The Sign: Tongues Part 6
by John Lowe
(Laurens SC, USA)
PONTUS PONN tus — a province in northern Asia Minor (modern Turkey) mentioned in the Book of Acts. Pontus was situated on the southern shore of the Pontus Euxinus, or the Black Sea. A mountainous area broken by fertile plains, Pontus produced olives, grain, and timber.
Pontus was made part of the Galatian–Cappadocian province of the Roman Empire by Nero in A.D. 64. It is mentioned twice in the Book of Acts. People from Pontus were in Jerusalem on the Day of Pentecost (Acts 2:9) and it was the birthplace of Aquila, the husband of Priscilla (Acts 18:2). The First Epistle of Peter is addressed to “the pilgrims of the Dispersion in Pontus, Galatia, Cappadocia, Asia, and Bithynia” (1 Pet. 1:1). From this, we may assume that Christians were living in Pontus.
ASIA AY zyuh — a Roman province in western ASIA MINOR which included Mysia, Lydia, Caria, and the coastal islands as well as western Phrygia. The borders of this province were, for the most part, those of the earlier kingdom of Pergamos.
The kingdom of Pergamos gained its independence from the SELEUCIDS with help from the Romans. By the time of AUGUSTUS, the first Roman emperor (27 B.C.—A.D. 14), Asia had become a senatorial province (a Roman political division governed by a proconsul), with Pergamos as its capital.
Three cities continued to compete for the role of the principal city: Ephesus, Smyrna, and Pergamos—the first three cities mentioned in the Book of Revelation (see Rev. 1:11; 2:1–17). Eventually, Ephesus became the chief commercial center and was known as the most prominent city of the province. The Roman Senate granted both Ephesus and Pergamos the right to have three imperial temples for the worship of the emperors.
Although scholars disagree on the time when Ephesus became the capital, it probably occurred after the death of the Apostle Paul and perhaps as late as the time of the emperor, Hadrian (about A.D. 129). The fact that the martyr Antipas is mentioned in connection with Pergamos (Rev. 2:13) argues for the capital’s being at Pergamos during the time the Book of Revelation was written.
The governor of a senatorial province was called a PROCONSUL, and the proconsulship of Asia became one of the most prized among all in the Roman Empire. The wealth and culture of Asia were legendary. When the New Testament mentions the officers of Ephesus, the term used is asiarchs (local elected authorities), or “officials of Asia” (Acts 19:31).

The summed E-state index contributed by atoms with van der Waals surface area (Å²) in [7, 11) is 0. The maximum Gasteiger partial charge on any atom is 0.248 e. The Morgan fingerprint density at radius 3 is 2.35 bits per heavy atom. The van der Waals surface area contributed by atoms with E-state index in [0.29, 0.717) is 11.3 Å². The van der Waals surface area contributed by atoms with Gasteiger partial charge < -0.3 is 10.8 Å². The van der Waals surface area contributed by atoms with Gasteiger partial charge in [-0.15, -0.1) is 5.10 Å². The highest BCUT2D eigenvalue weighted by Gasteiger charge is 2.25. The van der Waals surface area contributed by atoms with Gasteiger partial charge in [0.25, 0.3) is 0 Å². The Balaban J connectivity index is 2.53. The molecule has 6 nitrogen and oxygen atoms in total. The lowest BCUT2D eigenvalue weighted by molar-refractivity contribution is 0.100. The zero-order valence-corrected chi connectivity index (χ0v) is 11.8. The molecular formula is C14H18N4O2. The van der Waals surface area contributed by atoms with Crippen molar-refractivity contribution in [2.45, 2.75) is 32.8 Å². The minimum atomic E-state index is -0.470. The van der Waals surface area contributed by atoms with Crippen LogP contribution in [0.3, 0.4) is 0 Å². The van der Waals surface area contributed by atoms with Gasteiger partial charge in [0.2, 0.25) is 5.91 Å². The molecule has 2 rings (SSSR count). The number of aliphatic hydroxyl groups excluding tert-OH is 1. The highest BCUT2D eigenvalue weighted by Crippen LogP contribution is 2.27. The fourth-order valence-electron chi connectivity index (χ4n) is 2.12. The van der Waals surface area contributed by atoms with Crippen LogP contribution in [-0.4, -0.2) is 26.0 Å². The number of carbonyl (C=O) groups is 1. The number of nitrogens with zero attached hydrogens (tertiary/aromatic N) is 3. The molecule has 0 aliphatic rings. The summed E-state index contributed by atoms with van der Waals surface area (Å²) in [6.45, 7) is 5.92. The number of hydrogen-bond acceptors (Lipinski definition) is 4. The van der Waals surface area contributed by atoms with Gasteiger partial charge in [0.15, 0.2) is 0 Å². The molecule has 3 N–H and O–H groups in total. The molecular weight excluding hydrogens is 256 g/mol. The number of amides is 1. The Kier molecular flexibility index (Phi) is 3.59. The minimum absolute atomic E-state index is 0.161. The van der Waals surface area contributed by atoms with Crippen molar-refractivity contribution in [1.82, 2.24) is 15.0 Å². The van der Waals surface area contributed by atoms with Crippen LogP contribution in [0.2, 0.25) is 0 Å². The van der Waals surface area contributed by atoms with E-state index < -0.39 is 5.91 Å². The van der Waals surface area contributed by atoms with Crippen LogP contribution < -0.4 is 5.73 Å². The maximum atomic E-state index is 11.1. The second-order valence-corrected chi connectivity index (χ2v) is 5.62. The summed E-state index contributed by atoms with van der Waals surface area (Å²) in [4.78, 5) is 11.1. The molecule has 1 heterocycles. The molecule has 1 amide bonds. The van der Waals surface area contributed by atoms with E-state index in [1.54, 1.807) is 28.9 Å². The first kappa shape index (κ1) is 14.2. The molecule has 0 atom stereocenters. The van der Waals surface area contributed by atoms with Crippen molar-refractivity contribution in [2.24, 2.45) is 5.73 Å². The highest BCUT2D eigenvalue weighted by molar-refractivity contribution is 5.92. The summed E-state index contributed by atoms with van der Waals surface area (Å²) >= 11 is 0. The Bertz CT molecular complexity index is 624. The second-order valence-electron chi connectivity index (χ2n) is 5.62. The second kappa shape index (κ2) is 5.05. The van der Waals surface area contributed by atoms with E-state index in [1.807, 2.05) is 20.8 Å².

The seven cities mentioned in the Book of Revelation follow two principal north-south roads of Asia, beginning with Ephesus, the largest city, and ending inland with Laodicea. John must have known these cities of Asia fairly well because each of the letters (Revelation 2–3) alludes to some important fact about that city.
At the beginning of his second missionary journey, the Apostle Paul was “forbidden by the Holy Spirit to preach the word in Asia” (Acts 16:6). Thus, he made his way to Troas, the northwestern seaport of Asia, and entered Europe (Acts 16:6–10). On his return trip, however, he visited Ephesus (Acts 18:9). On his third missionary journey, he spent more than two years in ministry in this region. During this time, “all who dwelt in Asia heard the word of the Lord Jesus, both Jews and Greeks” (Acts 19:10).
10 Phrygia, and Pamphylia, in Egypt, and in the parts of Libya about Cyrene, and strangers of Rome, Jews, and proselytes,
PHRYGIA FRIJ ih uh — a large province of the mountainous region of Asia Minor (modern Turkey), visited by the Apostle Paul (Acts 2:10; 16:6; 18:23). Because of its size, Phrygia was made a part of other provinces. In Roman times the region was split between two provinces. The cities of Colossae, Laodicea, and Hierapolis belonged to Asia, while Iconium and Antioch belonged to Galatia.
The Apostle Paul visited Phrygia on two journeys (Acts 13:14–14:5, 21; 16:6). He apparently also passed through Phrygia on his third journey (Acts 18:22–24), although his letter to the Colossians suggests he did not found a church there (Col. 2:1). Jews who were at Jerusalem on the Day of Pentecost may have been the first Phrygian converts (Acts 2:10). Jews settled in Phrygia during the SELEUCID period. Some of them apparently adopted non-Jewish practices. Consequently, strict Jews became hostile to new ideas (Acts 13:44–14:6).